The Skeleton Scoop: Breaking down one story each week to the bare bones

This week: An in-depth look at what Scalia’s death means to the United States

Published: February 18, 2016




Staff Writer

United States Supreme Court Justice Antonin Scalia passed away on Saturday, marking the end to his near 30 years on The Court, appointed by Ronald Reagan in 1986.

Seen as an outsider originally, Scalia defined himself as an Originalist. Originalists are of the belief that those who make, infer and enforce the law should do so by strictly adhering to those rules set forth in the United States Constitution as they were originally written. The number of people subscribing to this perspective has dwindled in the last hundred years, as more and more choose to look at The Constitution as a living document – that it has no definite meaning, and that interpretations of it are subject to change with the times. In fact, this dwindling Originalist mindset is one of the reasons Reagan appointed Scalia in the first place.

The open spot left on The Supreme Court of The United States (SCOTUS) by Scalia’s death is bound to start a political controversy that will no doubt extend well into the coming months.

Why all this controversy over one seat on a court that seats nine justices?
The answer is two-fold.

First, for the last 25 years, the Supreme Court has been divided between five Conservatives and four Liberals – Scalia being one of those conservatives.

As political science Professor Gretchen Van Dyke, Ph.D., points out, with Scalia there were “four firm votes on the right, Anthony Kennedy in the middle, and four moderate votes.”

The way the court sits now, without Scalia, there is an even split.

We now have a Democratic president choosing a successor for a conservative Justice at the end of his term, which is not what normally occurs. Nominations to The Court usually occur in the beginning of a president’s term, as evidenced by President Barak Obama’s previous nominations. This happens in part because there is a tendency for Liberal justices to use the election of a Democratic president as an opportunity to resign, with the assumption that the president will appoint someone with similar ideological values. The same can hold true for conservative justices. This, combined with the fact that SCOTUS justices serve for life, means that the next justice appointed will determine the ideological makeup of The Court, not just in the immediate future but for generations to come.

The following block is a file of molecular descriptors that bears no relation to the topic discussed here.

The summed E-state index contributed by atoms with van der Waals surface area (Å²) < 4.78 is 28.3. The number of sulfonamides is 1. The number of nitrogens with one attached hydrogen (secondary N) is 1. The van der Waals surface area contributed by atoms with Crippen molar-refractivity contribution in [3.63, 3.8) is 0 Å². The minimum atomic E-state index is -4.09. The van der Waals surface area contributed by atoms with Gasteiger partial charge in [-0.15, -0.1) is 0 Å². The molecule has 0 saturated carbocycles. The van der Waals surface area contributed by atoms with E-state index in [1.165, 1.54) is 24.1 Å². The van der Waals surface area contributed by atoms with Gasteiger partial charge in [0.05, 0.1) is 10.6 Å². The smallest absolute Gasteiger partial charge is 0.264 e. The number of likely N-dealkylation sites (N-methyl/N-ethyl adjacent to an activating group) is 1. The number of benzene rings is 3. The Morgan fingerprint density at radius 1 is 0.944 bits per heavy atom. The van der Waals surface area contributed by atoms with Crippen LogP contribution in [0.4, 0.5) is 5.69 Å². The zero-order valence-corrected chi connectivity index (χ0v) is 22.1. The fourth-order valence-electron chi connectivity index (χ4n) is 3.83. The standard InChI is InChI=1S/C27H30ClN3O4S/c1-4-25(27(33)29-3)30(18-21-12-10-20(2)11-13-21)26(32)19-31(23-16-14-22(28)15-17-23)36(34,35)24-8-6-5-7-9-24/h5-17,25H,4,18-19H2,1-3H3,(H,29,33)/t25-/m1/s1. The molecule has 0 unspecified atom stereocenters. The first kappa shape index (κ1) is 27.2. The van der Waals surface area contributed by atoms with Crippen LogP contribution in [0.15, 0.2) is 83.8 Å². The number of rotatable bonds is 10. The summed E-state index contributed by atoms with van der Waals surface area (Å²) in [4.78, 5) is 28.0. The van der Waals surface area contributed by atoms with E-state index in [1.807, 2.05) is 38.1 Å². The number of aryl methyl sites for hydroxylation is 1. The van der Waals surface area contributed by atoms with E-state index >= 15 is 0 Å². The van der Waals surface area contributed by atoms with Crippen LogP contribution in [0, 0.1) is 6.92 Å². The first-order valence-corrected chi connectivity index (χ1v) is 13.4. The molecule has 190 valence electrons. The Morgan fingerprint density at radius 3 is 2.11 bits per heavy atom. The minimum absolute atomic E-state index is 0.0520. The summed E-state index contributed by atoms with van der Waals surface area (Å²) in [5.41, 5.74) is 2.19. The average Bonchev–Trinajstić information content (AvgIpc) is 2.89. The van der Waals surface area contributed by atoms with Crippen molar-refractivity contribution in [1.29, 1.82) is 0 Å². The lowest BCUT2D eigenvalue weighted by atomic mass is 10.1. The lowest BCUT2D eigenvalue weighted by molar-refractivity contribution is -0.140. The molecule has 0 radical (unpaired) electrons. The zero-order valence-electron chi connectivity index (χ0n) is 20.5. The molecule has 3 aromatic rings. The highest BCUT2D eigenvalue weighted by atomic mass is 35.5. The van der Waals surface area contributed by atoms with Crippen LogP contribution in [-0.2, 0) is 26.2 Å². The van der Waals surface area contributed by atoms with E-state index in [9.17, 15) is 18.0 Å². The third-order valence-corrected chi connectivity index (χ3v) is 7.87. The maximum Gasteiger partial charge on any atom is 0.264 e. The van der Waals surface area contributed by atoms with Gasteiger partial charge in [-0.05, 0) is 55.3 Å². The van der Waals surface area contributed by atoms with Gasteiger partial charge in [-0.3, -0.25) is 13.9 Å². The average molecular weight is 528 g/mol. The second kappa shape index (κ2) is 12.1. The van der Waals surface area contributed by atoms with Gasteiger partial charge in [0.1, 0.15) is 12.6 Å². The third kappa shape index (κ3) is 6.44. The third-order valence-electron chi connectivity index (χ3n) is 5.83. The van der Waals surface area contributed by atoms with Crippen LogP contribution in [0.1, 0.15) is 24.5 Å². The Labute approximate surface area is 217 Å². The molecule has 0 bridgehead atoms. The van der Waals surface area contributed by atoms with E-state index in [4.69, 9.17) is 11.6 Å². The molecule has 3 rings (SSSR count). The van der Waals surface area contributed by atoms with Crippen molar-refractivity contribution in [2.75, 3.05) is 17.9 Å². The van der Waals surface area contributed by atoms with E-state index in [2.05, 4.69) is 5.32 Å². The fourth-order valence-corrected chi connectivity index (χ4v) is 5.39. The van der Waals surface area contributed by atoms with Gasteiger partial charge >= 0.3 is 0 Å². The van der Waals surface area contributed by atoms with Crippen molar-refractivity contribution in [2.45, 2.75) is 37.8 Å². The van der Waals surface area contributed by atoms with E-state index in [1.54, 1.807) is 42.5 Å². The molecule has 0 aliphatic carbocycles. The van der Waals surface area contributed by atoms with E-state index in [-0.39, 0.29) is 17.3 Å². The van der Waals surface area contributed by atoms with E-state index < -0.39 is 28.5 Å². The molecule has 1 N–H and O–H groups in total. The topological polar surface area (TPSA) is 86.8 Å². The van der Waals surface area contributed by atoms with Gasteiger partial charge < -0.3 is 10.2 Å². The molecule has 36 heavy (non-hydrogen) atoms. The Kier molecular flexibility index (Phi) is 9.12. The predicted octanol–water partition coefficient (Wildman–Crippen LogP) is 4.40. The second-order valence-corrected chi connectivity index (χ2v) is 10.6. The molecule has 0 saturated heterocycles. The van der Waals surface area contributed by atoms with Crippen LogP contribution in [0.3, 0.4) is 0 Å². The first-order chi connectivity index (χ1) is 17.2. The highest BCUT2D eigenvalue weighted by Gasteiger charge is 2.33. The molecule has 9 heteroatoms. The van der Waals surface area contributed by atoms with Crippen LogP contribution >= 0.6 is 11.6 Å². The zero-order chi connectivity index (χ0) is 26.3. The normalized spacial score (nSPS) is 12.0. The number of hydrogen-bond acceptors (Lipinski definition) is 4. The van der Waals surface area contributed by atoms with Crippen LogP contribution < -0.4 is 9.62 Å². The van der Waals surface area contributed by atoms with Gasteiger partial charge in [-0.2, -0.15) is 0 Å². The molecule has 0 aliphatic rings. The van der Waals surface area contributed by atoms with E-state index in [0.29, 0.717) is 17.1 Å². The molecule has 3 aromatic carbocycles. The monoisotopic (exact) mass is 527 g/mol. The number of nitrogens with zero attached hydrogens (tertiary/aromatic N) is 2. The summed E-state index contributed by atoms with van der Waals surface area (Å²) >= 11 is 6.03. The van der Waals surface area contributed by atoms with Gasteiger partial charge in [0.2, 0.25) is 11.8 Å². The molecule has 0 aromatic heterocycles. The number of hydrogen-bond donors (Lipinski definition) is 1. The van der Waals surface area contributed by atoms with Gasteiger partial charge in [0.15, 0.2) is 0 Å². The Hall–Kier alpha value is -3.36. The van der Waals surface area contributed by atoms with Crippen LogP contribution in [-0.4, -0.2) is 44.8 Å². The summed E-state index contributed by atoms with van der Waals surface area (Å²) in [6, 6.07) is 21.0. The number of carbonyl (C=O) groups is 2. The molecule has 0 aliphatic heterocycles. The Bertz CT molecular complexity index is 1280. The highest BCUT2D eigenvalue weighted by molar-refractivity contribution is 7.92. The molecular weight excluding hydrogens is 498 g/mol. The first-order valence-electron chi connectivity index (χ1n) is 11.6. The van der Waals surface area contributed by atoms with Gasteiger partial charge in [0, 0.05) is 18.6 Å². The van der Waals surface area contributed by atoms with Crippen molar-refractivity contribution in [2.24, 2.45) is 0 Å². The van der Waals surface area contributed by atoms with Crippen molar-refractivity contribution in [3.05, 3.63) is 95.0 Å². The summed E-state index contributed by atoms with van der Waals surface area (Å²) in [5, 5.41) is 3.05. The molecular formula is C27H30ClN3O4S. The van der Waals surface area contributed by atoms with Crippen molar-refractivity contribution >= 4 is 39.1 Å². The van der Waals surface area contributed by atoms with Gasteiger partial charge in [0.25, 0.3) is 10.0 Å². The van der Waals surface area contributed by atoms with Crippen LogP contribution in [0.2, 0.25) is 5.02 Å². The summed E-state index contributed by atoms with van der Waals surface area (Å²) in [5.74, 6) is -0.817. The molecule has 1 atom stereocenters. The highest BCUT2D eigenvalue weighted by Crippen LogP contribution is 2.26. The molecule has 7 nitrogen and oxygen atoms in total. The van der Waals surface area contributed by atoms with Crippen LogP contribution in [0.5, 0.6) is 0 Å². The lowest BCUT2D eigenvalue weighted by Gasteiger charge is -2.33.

Second, with a Republican-controlled Senate (54R-46D), Obama getting justices through is going to be near impossible. Republicans are vowing to strike down anybody that Obama appoints.

Obtained from a video on, in a statement by Obama following Scalia’s death, from Omni Rancho Las Palmas in Rancho Mirage, California, Obama said, “I plan to fulfill my constitutional responsibilities to nominate a successor in due time – and there will be plenty of time for me to do so, and (for) the senate to fulfill its responsibility to give that person a fair hearing and a timely vote. (These responsibilities) are bigger than any one party. They are about our Democracy.”

As stated in Politico, Republican Senate Majority Leader Mitchell McConnell (R-KY) also commented, less than an hour after news of Scalia’s death broke that, “the American people should have a voice in the selection of their next Supreme Court Justice. Therefore, this vacancy should not be filled until we have a new president.”

This is a statement that has been echoed by almost all Republican senators – that a SCOTUS nominee has never been appointed in the president’s final term. Though it’s worth pointing out that, when asking the reverse of the question (has the senate ever rejected SCOTUS nominees in a President’s final year?) the answer is yes: two times, in fact. Though they both occurred before WWII, with Presidents Filmore and Tyler.

Democrats, on the other hand, believe that the American people already have a voice in the selection. The same voice, said former Harvard Law Professor and Senator Elizabeth Warren on Facebook (D-MA) that they had, “when President Obama won the 2012 election by five million votes.”

So, in a sense, Republicans are all but promising to block whomever is appointed by Obama, and Democrats are calling for Senate approval without even knowing who Obama will propose. As is expected, statistics started floating in from all over the internet. Liberals are pointing out that Obama has 11 months left in his term, and they are saying it would be unprecedented to filibuster a nomination for such an amount of time. Many point to a tweet from a notable historian, Angus Johnston, stating “The longest Supreme Court confirmation process from nomination to resolution was Brandeis, at 125 days. Obama has 342 days left in office.”

On average, since 1975, nominees have waited 67 days for a vote of confirmation. Hillary Clinton also jumped in, pointing out that the fight for Clarence Thomas in 1991 (the longest confirmation process) lasted 100 days.

Conservatives responded by pointing out how long it took to replace Robert Cooper Grier in 1844. Though it needs to be taken into consideration, said Van Dyke, that the political climates before and after WWII were drastically different. For a large part of the 20th century, the country was not as polarized as today and SCOTUS nominations did not usually lead to the kind of political brawl we are witnessing now.

Liberals have also pointed to Justice Anthony Kennedy, who was easily confirmed by The Senate in the last year of Reagan’s presidency. Conservatives responded to that by noting that he was actually appointed in 1987, not 1988, and only after Democrats rejected the conservative Robert Bork for the position.

Does that seem like enough back-and-forth commentary to you?